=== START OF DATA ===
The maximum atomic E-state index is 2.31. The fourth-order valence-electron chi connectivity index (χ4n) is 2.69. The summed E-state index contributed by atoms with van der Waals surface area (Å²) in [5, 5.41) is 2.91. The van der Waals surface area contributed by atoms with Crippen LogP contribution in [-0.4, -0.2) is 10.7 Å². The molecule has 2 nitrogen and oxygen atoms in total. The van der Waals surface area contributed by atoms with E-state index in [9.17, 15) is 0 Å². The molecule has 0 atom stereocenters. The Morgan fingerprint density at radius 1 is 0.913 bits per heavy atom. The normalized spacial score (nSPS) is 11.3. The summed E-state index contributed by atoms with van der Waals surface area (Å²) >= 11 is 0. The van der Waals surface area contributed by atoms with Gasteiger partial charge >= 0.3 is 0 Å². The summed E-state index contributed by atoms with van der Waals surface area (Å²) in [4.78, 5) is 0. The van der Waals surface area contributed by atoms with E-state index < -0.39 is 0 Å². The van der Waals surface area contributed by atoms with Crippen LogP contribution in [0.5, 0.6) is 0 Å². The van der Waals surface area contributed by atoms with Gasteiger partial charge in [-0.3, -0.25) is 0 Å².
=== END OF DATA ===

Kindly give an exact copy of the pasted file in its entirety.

The maximum atomic E-state index is 2.31. The fourth-order valence-electron chi connectivity index (χ4n) is 2.69. The summed E-state index contributed by atoms with van der Waals surface area (Å²) in [5, 5.41) is 2.91. The van der Waals surface area contributed by atoms with Crippen LogP contribution in [-0.4, -0.2) is 10.7 Å². The molecule has 2 nitrogen and oxygen atoms in total. The van der Waals surface area contributed by atoms with E-state index in [9.17, 15) is 0 Å². The molecule has 0 atom stereocenters. The Morgan fingerprint density at radius 1 is 0.913 bits per heavy atom. The normalized spacial score (nSPS) is 11.3. The summed E-state index contributed by atoms with van der Waals surface area (Å²) >= 11 is 0. The van der Waals surface area contributed by atoms with Gasteiger partial charge >= 0.3 is 0 Å². The summed E-state index contributed by atoms with van der Waals surface area (Å²) in [4.78, 5) is 0. The van der Waals surface area contributed by atoms with E-state index < -0.39 is 0 Å². The van der Waals surface area contributed by atoms with Crippen LogP contribution in [0.5, 0.6) is 0 Å². The van der Waals surface area contributed by atoms with Gasteiger partial charge in [-0.3, -0.25) is 0 Å².